Coronavirus testing in Britain has been extended to anyone showing symptoms over the age of five.
The government’s announcement comes as the loss of taste and smell are now being added to the NHS official list of symptoms for Covid-19.
Until now, people have been told to isolate if they have a new continuous cough or fever, but the UK’s four chief medical officers now say the possible signs of the disease are much broader. The changes come two months after concerns were raised by doctors that cases were being missed because these symptoms were being dismissed.
At the Downing Street daily briefing, deputy chief medical officer and professor Jonathan Van Tam said the addition would mean identifying up to two per cent more cases of the virus in the community.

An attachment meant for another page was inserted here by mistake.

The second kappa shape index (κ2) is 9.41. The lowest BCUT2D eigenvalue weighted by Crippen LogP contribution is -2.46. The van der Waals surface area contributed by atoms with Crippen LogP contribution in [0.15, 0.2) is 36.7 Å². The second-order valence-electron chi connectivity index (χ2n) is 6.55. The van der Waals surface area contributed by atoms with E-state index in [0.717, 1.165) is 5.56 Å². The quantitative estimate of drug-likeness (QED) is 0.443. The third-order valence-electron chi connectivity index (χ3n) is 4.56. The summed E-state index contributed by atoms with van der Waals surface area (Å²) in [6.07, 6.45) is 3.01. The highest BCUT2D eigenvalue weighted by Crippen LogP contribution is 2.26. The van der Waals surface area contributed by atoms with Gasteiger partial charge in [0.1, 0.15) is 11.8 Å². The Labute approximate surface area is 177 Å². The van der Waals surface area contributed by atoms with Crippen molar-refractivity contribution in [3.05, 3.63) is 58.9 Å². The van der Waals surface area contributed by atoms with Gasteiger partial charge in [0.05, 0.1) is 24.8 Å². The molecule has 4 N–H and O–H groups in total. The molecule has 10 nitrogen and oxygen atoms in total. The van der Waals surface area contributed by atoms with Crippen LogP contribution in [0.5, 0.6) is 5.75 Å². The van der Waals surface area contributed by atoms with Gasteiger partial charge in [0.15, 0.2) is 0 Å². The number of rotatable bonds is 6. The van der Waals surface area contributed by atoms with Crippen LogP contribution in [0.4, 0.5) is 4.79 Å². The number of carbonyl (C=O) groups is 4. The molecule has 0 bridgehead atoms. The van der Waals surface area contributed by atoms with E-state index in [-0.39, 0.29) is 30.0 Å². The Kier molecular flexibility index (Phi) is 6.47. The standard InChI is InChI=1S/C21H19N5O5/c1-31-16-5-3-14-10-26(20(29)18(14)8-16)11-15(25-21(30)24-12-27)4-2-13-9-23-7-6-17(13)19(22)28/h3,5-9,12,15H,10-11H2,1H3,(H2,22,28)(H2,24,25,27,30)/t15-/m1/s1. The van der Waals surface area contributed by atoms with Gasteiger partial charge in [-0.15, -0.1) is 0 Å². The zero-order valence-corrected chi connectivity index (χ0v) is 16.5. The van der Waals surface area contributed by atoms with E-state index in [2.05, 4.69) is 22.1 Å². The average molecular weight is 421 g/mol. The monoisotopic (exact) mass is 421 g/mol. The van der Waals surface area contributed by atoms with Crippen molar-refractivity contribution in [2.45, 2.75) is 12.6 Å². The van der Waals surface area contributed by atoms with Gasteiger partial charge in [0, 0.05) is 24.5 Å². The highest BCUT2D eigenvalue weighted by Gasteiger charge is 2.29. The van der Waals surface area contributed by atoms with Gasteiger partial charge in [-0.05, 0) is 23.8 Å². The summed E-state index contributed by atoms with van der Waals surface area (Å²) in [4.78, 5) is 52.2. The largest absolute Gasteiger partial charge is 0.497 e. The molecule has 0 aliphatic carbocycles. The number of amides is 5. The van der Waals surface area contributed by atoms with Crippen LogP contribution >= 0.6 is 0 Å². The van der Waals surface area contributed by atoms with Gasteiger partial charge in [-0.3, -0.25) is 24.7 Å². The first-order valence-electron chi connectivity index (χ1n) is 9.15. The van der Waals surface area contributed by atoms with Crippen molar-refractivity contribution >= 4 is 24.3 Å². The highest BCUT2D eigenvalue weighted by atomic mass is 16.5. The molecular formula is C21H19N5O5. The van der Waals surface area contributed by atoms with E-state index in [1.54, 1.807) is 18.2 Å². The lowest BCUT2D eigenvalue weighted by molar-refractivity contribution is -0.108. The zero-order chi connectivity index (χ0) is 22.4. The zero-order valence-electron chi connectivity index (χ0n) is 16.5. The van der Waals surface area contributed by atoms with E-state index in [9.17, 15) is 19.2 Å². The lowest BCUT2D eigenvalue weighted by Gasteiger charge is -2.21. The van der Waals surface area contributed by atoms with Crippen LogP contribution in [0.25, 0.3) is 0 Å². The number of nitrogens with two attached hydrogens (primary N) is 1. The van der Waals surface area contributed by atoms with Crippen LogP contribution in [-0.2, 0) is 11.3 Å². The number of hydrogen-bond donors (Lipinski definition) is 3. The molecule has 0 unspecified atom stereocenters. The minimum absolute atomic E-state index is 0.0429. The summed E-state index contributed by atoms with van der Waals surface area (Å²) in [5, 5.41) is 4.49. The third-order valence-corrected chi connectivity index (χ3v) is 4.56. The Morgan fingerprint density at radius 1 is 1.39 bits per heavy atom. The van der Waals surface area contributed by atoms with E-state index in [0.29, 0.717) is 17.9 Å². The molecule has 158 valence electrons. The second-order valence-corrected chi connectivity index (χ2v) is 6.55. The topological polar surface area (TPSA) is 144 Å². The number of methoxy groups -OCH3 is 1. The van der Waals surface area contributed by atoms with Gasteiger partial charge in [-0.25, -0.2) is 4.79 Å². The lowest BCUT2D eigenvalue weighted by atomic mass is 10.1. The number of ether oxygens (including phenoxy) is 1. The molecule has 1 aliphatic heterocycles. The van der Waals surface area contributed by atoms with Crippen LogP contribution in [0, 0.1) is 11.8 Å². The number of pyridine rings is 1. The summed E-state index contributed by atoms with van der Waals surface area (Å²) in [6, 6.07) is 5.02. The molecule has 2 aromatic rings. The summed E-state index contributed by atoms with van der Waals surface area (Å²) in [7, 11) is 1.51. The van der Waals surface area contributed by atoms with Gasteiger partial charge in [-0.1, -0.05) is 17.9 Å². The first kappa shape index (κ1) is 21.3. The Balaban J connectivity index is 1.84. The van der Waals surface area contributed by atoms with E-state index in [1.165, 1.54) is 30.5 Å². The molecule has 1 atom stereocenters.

"The important thing is to work out if this would add any sensitivity to the diagnostic cluster we were using and the answer is it makes a small, very small difference and we’ve therefore decided to do it," Dr Van Tam said.
But speaking to the BBC, professor Ben Cowling, head of epidemiology at the University of Hong Kong, questioned why Britain remained by other world countries who altered their list of symptoms beyond a cough and fever.
"For months now we’ve known that this is a potential symptom of coronavirus. It’s an unusual symptom for respiratory infections but it has been reported in China, in Italy, in Iran and other parts of the world early on in the outbreak, so I don’t know why it took so long to be added to the list in the UK," Dr Cowling said.
Medically known as anosmia, the advice now says people should isolate if they have a new continuous cough, or fever, or anosmia.
According to government data, more than 2.6 million tests have been carried out as the country’s death toll climbs to more than 34,700.